Anyway, Aronow had started the 53’ Magnum project, and it went with the business. Like the 49’ Cary, it was a product of the copy machine. First came the 35’ Donzi, which was too big for the Donzi factory to produce. The boobs from Teleflex, who had just bought Donzi Marine from Aronow, gave it to Don in return for his racing for them (guffaw). The 35’ Donzi was drawn by Walt Walters (great guy). It was stretched to 38 feet. The 38 was stretched to 40 feet on paper, then blown up 1.25 times. Voila, the 53 foot Magnum, and nobody broke a sweat or paid a dime! The first model was to be powered by a pair of Detroit V8 92’s, and expected 40 MPH. The Theodolis hired me to run the project for the first boat, since I had made most of the mistakes on the 49’ Cary. It was a big job. Some of the 53’s would be powered by the new V16 92 engines at 1400 horsepower each. I held a meeting regarding the salient features of the new boat versus the 49 Cary. First, we needed a 19’ cockpit to hold the new V16’s. No! It is not stylish! Downhill from there.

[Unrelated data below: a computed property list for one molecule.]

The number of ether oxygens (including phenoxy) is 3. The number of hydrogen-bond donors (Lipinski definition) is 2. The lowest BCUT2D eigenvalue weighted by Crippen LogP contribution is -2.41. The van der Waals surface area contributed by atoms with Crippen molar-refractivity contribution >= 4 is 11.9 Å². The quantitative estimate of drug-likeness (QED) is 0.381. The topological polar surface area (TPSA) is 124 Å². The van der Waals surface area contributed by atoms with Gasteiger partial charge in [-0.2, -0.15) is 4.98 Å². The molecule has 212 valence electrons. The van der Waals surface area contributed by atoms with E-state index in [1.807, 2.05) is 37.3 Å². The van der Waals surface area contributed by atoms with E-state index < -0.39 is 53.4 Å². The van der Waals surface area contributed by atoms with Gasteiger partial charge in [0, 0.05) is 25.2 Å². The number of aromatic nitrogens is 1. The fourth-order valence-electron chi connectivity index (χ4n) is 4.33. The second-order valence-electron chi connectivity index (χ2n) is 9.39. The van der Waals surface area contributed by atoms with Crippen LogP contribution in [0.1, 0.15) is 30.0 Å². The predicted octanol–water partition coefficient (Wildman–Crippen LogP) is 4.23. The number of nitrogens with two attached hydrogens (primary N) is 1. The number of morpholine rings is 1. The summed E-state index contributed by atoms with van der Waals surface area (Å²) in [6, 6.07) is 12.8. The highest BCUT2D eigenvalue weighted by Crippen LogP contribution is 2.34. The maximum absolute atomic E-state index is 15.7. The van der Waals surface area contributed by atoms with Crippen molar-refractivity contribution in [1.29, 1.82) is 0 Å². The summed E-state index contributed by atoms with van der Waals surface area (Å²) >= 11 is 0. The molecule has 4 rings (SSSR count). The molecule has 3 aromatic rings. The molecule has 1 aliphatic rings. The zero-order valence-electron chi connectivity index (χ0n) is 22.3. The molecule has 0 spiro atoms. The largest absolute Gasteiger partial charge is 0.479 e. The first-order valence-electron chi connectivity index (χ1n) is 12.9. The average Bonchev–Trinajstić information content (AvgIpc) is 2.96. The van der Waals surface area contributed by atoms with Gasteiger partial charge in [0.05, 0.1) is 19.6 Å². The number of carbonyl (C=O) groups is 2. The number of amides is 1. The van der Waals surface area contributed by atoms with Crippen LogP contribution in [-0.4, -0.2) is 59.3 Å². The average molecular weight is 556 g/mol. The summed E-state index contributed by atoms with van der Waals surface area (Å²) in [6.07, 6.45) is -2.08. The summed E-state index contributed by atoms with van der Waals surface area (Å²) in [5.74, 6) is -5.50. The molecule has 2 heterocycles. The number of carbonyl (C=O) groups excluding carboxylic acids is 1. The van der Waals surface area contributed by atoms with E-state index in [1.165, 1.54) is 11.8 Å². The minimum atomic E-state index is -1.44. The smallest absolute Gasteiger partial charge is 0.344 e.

We had a hull under construction at the old Thunderbird houseboat factory in North Miami. We were also building the deck plug and mold at the same time. The forward deck of the 53 was about 35 feet long,and smooth as a baby’s butt. Ten guys sanded the deck for hundreds of man hours, with sanding boards 12 feet long, with finer and finer grades of sandpaper, until it gleamed like a Ferrari. Side note: When we launched the boat for tests, I climbed to the fore deck to take a line from the dock. In my stocking feet, I slid, faster and faster, right over the side. We rolled a sand finish over the Ferrari.